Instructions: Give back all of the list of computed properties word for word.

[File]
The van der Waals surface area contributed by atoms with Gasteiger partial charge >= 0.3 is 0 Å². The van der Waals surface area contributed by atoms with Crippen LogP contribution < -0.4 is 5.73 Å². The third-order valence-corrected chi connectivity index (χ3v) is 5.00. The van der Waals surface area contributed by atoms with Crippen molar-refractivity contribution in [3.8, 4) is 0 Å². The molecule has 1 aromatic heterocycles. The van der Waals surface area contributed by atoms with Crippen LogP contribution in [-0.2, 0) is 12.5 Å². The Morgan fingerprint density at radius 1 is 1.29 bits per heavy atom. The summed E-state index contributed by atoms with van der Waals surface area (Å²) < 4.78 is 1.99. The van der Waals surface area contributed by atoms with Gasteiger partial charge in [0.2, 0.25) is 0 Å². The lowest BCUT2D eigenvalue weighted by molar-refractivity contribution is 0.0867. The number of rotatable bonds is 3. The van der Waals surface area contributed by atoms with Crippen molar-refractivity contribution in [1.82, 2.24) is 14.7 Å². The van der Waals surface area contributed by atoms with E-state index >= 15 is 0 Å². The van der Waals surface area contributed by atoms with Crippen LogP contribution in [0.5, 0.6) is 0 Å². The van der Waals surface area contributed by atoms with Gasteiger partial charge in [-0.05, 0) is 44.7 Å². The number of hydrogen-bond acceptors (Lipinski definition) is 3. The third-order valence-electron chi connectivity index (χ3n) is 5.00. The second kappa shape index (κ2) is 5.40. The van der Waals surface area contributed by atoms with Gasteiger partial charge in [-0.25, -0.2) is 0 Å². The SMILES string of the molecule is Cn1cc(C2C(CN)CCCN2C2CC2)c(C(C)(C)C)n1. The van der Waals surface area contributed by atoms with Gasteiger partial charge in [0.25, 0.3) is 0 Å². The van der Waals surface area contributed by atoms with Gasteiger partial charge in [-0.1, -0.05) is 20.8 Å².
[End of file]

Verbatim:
The van der Waals surface area contributed by atoms with Gasteiger partial charge >= 0.3 is 0 Å². The van der Waals surface area contributed by atoms with Crippen LogP contribution < -0.4 is 5.73 Å². The third-order valence-corrected chi connectivity index (χ3v) is 5.00. The van der Waals surface area contributed by atoms with Crippen molar-refractivity contribution in [3.8, 4) is 0 Å². The molecule has 1 aromatic heterocycles. The van der Waals surface area contributed by atoms with Crippen LogP contribution in [-0.2, 0) is 12.5 Å². The Morgan fingerprint density at radius 1 is 1.29 bits per heavy atom. The summed E-state index contributed by atoms with van der Waals surface area (Å²) < 4.78 is 1.99. The van der Waals surface area contributed by atoms with Gasteiger partial charge in [0.2, 0.25) is 0 Å². The lowest BCUT2D eigenvalue weighted by molar-refractivity contribution is 0.0867. The number of rotatable bonds is 3. The van der Waals surface area contributed by atoms with Crippen molar-refractivity contribution in [1.82, 2.24) is 14.7 Å². The van der Waals surface area contributed by atoms with E-state index >= 15 is 0 Å². The van der Waals surface area contributed by atoms with Crippen LogP contribution in [0.5, 0.6) is 0 Å². The van der Waals surface area contributed by atoms with Gasteiger partial charge in [-0.05, 0) is 44.7 Å². The number of hydrogen-bond acceptors (Lipinski definition) is 3. The third-order valence-electron chi connectivity index (χ3n) is 5.00. The second kappa shape index (κ2) is 5.40. The van der Waals surface area contributed by atoms with Gasteiger partial charge in [-0.25, -0.2) is 0 Å². The SMILES string of the molecule is Cn1cc(C2C(CN)CCCN2C2CC2)c(C(C)(C)C)n1. The van der Waals surface area contributed by atoms with Gasteiger partial charge in [0.25, 0.3) is 0 Å². The van der Waals surface area contributed by atoms with Gasteiger partial charge in [-0.1, -0.05) is 20.8 Å².